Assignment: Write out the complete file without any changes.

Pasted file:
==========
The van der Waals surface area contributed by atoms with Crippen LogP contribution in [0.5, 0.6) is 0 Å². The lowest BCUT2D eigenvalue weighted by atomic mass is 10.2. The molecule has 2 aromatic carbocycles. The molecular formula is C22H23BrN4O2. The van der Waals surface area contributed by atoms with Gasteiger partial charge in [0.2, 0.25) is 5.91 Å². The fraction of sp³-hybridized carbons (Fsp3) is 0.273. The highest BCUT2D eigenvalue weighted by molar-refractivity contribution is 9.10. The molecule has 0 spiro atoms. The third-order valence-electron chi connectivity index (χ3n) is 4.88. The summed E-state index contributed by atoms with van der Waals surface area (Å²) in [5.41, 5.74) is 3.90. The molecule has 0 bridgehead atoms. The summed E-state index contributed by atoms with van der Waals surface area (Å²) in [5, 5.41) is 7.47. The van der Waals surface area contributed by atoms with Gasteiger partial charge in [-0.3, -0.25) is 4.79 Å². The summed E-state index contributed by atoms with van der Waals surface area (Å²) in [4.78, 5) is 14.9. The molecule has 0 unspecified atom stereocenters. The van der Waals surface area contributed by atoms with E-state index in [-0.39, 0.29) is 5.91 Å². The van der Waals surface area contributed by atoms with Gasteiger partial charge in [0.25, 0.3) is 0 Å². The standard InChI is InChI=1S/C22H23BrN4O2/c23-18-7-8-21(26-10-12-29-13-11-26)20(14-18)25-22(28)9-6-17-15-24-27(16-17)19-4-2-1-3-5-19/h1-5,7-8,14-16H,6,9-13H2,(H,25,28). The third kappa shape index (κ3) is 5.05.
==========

The van der Waals surface area contributed by atoms with Crippen LogP contribution in [0.5, 0.6) is 0 Å². The lowest BCUT2D eigenvalue weighted by atomic mass is 10.2. The molecule has 2 aromatic carbocycles. The molecular formula is C22H23BrN4O2. The van der Waals surface area contributed by atoms with Gasteiger partial charge in [0.2, 0.25) is 5.91 Å². The fraction of sp³-hybridized carbons (Fsp3) is 0.273. The highest BCUT2D eigenvalue weighted by molar-refractivity contribution is 9.10. The molecule has 0 spiro atoms. The third-order valence-electron chi connectivity index (χ3n) is 4.88. The summed E-state index contributed by atoms with van der Waals surface area (Å²) in [5.41, 5.74) is 3.90. The molecule has 0 bridgehead atoms. The summed E-state index contributed by atoms with van der Waals surface area (Å²) in [5, 5.41) is 7.47. The van der Waals surface area contributed by atoms with Gasteiger partial charge in [-0.3, -0.25) is 4.79 Å². The summed E-state index contributed by atoms with van der Waals surface area (Å²) in [4.78, 5) is 14.9. The molecule has 0 unspecified atom stereocenters. The van der Waals surface area contributed by atoms with E-state index in [-0.39, 0.29) is 5.91 Å². The van der Waals surface area contributed by atoms with Gasteiger partial charge in [0.25, 0.3) is 0 Å². The standard InChI is InChI=1S/C22H23BrN4O2/c23-18-7-8-21(26-10-12-29-13-11-26)20(14-18)25-22(28)9-6-17-15-24-27(16-17)19-4-2-1-3-5-19/h1-5,7-8,14-16H,6,9-13H2,(H,25,28). The third kappa shape index (κ3) is 5.05.